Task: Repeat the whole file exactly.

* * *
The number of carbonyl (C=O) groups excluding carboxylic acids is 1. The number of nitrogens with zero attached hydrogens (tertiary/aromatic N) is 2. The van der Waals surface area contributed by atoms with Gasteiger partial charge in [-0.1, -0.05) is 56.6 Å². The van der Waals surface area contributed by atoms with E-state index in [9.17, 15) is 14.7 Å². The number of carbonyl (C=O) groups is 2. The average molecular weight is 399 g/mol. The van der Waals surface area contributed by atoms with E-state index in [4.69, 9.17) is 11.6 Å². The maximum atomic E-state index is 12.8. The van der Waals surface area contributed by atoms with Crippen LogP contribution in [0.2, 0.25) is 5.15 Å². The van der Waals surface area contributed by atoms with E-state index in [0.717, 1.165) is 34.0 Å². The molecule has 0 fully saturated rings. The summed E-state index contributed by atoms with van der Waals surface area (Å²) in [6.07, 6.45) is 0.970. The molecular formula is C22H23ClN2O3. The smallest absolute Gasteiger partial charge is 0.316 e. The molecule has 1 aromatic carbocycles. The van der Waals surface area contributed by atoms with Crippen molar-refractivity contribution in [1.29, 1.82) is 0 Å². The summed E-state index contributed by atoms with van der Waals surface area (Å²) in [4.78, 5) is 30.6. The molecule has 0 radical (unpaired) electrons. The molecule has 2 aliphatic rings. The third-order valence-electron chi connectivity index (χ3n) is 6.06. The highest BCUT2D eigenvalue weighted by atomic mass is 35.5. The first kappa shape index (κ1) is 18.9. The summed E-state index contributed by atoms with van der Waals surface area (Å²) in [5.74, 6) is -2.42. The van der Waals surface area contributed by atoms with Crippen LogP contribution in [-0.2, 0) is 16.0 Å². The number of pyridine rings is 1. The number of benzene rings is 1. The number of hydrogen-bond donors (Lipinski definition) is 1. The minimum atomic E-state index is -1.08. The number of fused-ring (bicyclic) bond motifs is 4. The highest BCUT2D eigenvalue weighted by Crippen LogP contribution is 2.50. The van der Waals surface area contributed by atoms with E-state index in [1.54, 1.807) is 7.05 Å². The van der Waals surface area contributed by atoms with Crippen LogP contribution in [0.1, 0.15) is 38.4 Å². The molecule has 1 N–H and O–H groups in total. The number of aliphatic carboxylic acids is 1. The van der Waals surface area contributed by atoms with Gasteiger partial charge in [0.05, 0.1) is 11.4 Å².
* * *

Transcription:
The number of carbonyl (C=O) groups excluding carboxylic acids is 1. The number of nitrogens with zero attached hydrogens (tertiary/aromatic N) is 2. The van der Waals surface area contributed by atoms with Gasteiger partial charge in [-0.1, -0.05) is 56.6 Å². The van der Waals surface area contributed by atoms with E-state index in [9.17, 15) is 14.7 Å². The number of carbonyl (C=O) groups is 2. The average molecular weight is 399 g/mol. The van der Waals surface area contributed by atoms with E-state index in [4.69, 9.17) is 11.6 Å². The maximum atomic E-state index is 12.8. The van der Waals surface area contributed by atoms with Crippen LogP contribution in [0.2, 0.25) is 5.15 Å². The van der Waals surface area contributed by atoms with E-state index in [0.717, 1.165) is 34.0 Å². The molecule has 0 fully saturated rings. The summed E-state index contributed by atoms with van der Waals surface area (Å²) in [6.07, 6.45) is 0.970. The molecular formula is C22H23ClN2O3. The smallest absolute Gasteiger partial charge is 0.316 e. The molecule has 1 aromatic carbocycles. The van der Waals surface area contributed by atoms with Crippen molar-refractivity contribution in [1.29, 1.82) is 0 Å². The summed E-state index contributed by atoms with van der Waals surface area (Å²) in [4.78, 5) is 30.6. The molecule has 0 radical (unpaired) electrons. The molecule has 2 aliphatic rings. The third-order valence-electron chi connectivity index (χ3n) is 6.06. The highest BCUT2D eigenvalue weighted by atomic mass is 35.5. The first kappa shape index (κ1) is 18.9. The summed E-state index contributed by atoms with van der Waals surface area (Å²) in [5.74, 6) is -2.42. The van der Waals surface area contributed by atoms with Crippen LogP contribution in [-0.2, 0) is 16.0 Å². The number of pyridine rings is 1. The number of benzene rings is 1. The number of hydrogen-bond donors (Lipinski definition) is 1. The minimum atomic E-state index is -1.08. The number of fused-ring (bicyclic) bond motifs is 4. The highest BCUT2D eigenvalue weighted by Crippen LogP contribution is 2.50. The van der Waals surface area contributed by atoms with E-state index in [1.54, 1.807) is 7.05 Å². The van der Waals surface area contributed by atoms with Crippen LogP contribution in [0.1, 0.15) is 38.4 Å². The molecule has 1 N–H and O–H groups in total. The number of aliphatic carboxylic acids is 1. The van der Waals surface area contributed by atoms with Gasteiger partial charge in [0.05, 0.1) is 11.4 Å².